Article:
The transition into college presents a series of balancing acts some students aren’t fully prepared to tackle. Managing independence that brings forth responsibility, the pressure to succeed academically, getting a foot in the workforce door, and coping with peer pressure while finding time to eat and sleep taxes young adults mentally and physically.
It is no surprise that most mental illnesses in young adults surface during this shift, said Elizabeth Grubb, vice president of the OSU chapter of Active Minds. Most individuals, at some point, will experience a state that affects their mood, thinking and behavior. Sometimes the mental illness developed during this transition can have a lasting effect.
“The early 20s are a transitional period of change for most. It’s normally the time a mental illness appears,” Grubb, a fourth-year in neuroscience, said.
Active Minds is an outreach program created to combat the stigma of mental illness by encouraging students to seek help early to prevent tragedy.
Active Minds came to Ohio State last semester when a group of students felt compelled to introduce a program that could make a lasting impact on campus regarding general mental illness, said Sarah Kelley, the outreach chair of Active Minds and the founder of the OSU chapter. They agreed the issue was prevalent among college students and observed a lack of conversation regarding the problem.
Kelley, a third-year in neuroscience, is initiating the Human Narrative Project, a compilation of stories submitted anonymously by students that describe the impact mental illness has had on their life. The stories will then be read aloud at an event on Sunday at 7:30 p.m. in the Senate Chamber at the Ohio Union.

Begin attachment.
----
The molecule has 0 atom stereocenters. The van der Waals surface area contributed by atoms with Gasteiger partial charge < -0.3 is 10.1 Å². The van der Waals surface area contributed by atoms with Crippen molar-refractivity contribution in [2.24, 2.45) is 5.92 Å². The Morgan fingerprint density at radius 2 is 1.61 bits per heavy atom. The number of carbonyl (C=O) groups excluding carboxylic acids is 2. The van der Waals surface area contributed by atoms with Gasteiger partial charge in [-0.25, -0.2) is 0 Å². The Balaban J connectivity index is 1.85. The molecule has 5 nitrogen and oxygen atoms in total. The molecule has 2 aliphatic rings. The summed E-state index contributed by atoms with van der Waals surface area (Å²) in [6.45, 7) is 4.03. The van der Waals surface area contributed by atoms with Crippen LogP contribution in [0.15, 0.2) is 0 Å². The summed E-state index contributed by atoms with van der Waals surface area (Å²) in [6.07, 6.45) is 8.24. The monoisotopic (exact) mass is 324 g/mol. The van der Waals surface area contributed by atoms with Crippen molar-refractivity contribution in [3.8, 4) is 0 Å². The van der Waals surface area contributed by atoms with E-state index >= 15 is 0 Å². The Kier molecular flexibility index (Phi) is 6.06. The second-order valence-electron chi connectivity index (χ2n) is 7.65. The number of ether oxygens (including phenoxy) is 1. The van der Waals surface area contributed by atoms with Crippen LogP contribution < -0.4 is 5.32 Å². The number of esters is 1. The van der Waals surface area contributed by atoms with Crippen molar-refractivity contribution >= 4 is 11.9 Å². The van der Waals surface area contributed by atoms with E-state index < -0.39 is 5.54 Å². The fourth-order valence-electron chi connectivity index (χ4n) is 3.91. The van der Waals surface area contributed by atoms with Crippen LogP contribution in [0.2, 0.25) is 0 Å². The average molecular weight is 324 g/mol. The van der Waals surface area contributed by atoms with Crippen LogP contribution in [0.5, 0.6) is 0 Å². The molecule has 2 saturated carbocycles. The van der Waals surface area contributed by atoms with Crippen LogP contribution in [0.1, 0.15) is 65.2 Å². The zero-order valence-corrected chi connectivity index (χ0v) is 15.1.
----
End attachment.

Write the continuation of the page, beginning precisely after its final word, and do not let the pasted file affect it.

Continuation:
“The purpose of the event is to humanize mental illness and create an environment for those affected to feel connected,” Grubb said.
Kelley said she hopes this event will serve as a voice for students on campus experiencing the effects of mental-health issues and will create an atmosphere of acceptance and solidarity.
“We want to show students they aren’t alone and let them know what resources are available to them,” Kelley said. “We don’t want people to see those with mental illness as ‘the other.’ We’re hoping this will make people more accepting.”
Grubb and Kelley said that all students, staff members and faculty are encouraged to attend the event to hear the narratives of OSU community members who have been in some way affected by mental illness, be it personal experience or that of a friend or family member.
Kelley said Active Minds also addresses mental health at OSU in other ways.
“We openly talk about mental health on campus by passing out pamphlets on the Oval and in the library with tips on how to notice warning signs, how to deal with stress, how to help friends and where to receive treatment, and we get really positive responses,” Kelley said.
About 26 percent of Americans older than 17 can be diagnosed with a mental illness, according to Active Minds’ website. Additionally, around 14 years old is when about half of all adult mental illnesses, such as depression and anxiety disorders, begin. Symptoms of about 75 percent of these illnesses can be seen by age 25.
“We don’t want people to ignore the issue. A lot of students get really happy to hear there is a mental-health organization on campus,” Kelley said. “A lot of people identify with it, and it positively influences the attitudes about Ohio State and the climate surrounding mental health.”
Treatment for dealing with mental-health issues is available at the Office of Student Life’s Counseling and Consultation Service.
Correction April 13: A previous version of this story incorrectly stated the name of the office that provides treatment for mental-health issues.